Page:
Arab dissent in cartoon controversy

From Reuters, via The Star of Malaysia, Feb. 14 (emphasis added):

BEIRUT – Uproar in the Islamic world over cartoons of the Prophet Mohammad has prompted many in the Middle East to ask why Muslims have rarely mobilised to address other pressing issues such as democracy and human rights.

In a region largely dominated by absolute rulers, there has been little momentum for protests against restrictions on political freedom, sky-high unemployment or human rights violations regularly reported by international organisations.

Thousands took to the streets of Middle East capitals in protest over the cartoons, which first appeared in a Danish daily and were later reprinted in other European newspapers.

They burned European flags and chanted anti-Western slogans. In Syria, protesters set fire to the Danish and Norwegian embassies and in Lebanon the building housing the Danish mission was also set ablaze.

“Why today we see all this solidarity to protest the cartoons…as if only these pictures had insulted the Prophet Mohammad,” Ali Mahdi wrote in a letter published in Lebanon’s left-wing daily As-Safir.

“Don’t you think that injustice, torture, illiteracy and the restrictions on freedoms (in the Muslim world) are also considered an insult to the Prophet…who called for the respect for human rights?”

A United Nations report in September said the Arab world was unlikely to meet the world body’s goals for cutting poverty, hunger and unemployment by 2015, partly because of the unequal distribution of wealth.

Several Arab Web logs posted the cartoons and hosted online debates about them. Many left-wing and secular-minded Muslims also circulated the cartoons by e-mail.

“What is the use of getting angry for the sake of the Prophet when I have a thousand poor people in my neighbourhood?” wrote one Egyptian blogger on his Web site “Justice for Everyone”.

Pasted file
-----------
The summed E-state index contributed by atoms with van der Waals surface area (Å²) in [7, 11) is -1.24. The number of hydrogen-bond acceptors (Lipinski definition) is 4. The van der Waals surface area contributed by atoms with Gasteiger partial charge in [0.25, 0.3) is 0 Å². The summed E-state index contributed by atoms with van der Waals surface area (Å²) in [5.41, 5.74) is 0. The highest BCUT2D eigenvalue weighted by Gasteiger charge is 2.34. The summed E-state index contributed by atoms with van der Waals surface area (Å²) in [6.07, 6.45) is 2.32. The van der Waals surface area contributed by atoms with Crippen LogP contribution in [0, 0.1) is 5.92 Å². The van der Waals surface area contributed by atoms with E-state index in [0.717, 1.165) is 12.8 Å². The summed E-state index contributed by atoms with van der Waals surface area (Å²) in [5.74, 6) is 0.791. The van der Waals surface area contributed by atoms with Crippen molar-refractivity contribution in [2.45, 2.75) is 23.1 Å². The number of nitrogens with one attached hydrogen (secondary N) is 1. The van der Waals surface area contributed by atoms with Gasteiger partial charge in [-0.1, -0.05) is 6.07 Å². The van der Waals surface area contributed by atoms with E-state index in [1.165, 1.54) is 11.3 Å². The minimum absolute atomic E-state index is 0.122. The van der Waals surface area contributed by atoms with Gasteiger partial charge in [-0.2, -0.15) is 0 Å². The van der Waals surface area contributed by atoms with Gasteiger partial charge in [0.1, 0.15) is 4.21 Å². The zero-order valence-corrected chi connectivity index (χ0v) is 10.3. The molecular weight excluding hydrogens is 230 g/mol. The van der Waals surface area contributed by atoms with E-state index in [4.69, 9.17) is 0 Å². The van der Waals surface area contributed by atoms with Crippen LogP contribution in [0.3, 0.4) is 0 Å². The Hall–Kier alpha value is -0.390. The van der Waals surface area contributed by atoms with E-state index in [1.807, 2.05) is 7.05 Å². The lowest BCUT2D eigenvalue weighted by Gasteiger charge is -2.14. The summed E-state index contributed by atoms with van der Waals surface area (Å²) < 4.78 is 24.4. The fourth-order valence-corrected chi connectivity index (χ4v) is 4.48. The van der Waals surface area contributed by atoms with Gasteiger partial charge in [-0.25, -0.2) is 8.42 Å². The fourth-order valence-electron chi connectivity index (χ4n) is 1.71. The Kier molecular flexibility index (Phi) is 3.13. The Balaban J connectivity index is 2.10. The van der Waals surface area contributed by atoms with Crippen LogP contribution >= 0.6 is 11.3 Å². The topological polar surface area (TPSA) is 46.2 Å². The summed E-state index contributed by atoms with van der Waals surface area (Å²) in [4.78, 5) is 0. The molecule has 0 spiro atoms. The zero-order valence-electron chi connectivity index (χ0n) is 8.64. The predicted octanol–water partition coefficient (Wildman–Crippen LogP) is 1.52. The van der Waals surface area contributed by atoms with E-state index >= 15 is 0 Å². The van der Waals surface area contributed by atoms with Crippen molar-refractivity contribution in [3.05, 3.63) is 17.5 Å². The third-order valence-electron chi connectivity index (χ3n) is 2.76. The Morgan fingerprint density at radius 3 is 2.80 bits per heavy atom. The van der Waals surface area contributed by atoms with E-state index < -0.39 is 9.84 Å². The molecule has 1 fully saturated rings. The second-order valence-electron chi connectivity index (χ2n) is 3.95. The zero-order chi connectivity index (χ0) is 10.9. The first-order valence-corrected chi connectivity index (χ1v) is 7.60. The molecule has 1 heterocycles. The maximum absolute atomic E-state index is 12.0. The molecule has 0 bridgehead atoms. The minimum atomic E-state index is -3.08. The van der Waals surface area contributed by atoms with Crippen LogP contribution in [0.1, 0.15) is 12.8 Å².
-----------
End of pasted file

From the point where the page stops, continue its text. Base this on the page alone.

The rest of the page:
“What is the use of writing a million letters (about the Prophet’s greatness) when I wet my pants every time a police car passes by my house?”

An Iraqi woman identified on her Web log as Faiza al-Arji wrote that Arabs and Muslims were more concerned about the cartoons than the U.S. military presence in Iraq and the Israeli occupation of Palestinian territories.

A Jordanian cartoonist implied the same message, drawing a picture of a gigantic Arab man carrying a banner which called for the boycott of Danish goods. Between his legs was a column of American tanks.

Jihad al-Khazen, a prominent columnist for the pan-Arab daily al-Hayat, said there was a consensus among Muslims that the cartoons insulted their religion, a view that was not applied to issues such as democracy and politics.

“More than one billion Muslims agree that such cartoons were an insult to their religion and prophet and they rejected this,” he told Reuters. “There is no consensus on democracy. Some Arabs dismiss democracy as a product of the West.”

Muslims consider drawing images of the Prophet blasphemous. One of the cartoons depicted him wearing a bomb-shaped turban.

Osama Safa, head of the Lebanese Centre for Policy Studies, offered a different perspective.

“Most of the protests against the cartoons were blessed, if not organised, by the local governments, which encourage such acts as long as they don’t touch on sensitive domestic issues,” he said.

Safa said the region’s high unemployment also meant that Arab youths had to relegate their demands for democracy and wider political participation further down their agenda.

The United Nations said about 21 percent of Arab youths were unemployed in 204, more than double the adult jobless rate.

“People prefer to vent their anger in a protest that would not irritate local authorities than to risk losing what they have, however meagre, if they march asking for more,” said Nora Mourad, a Lebanese political activist.

See our last post on the cartoon controversy.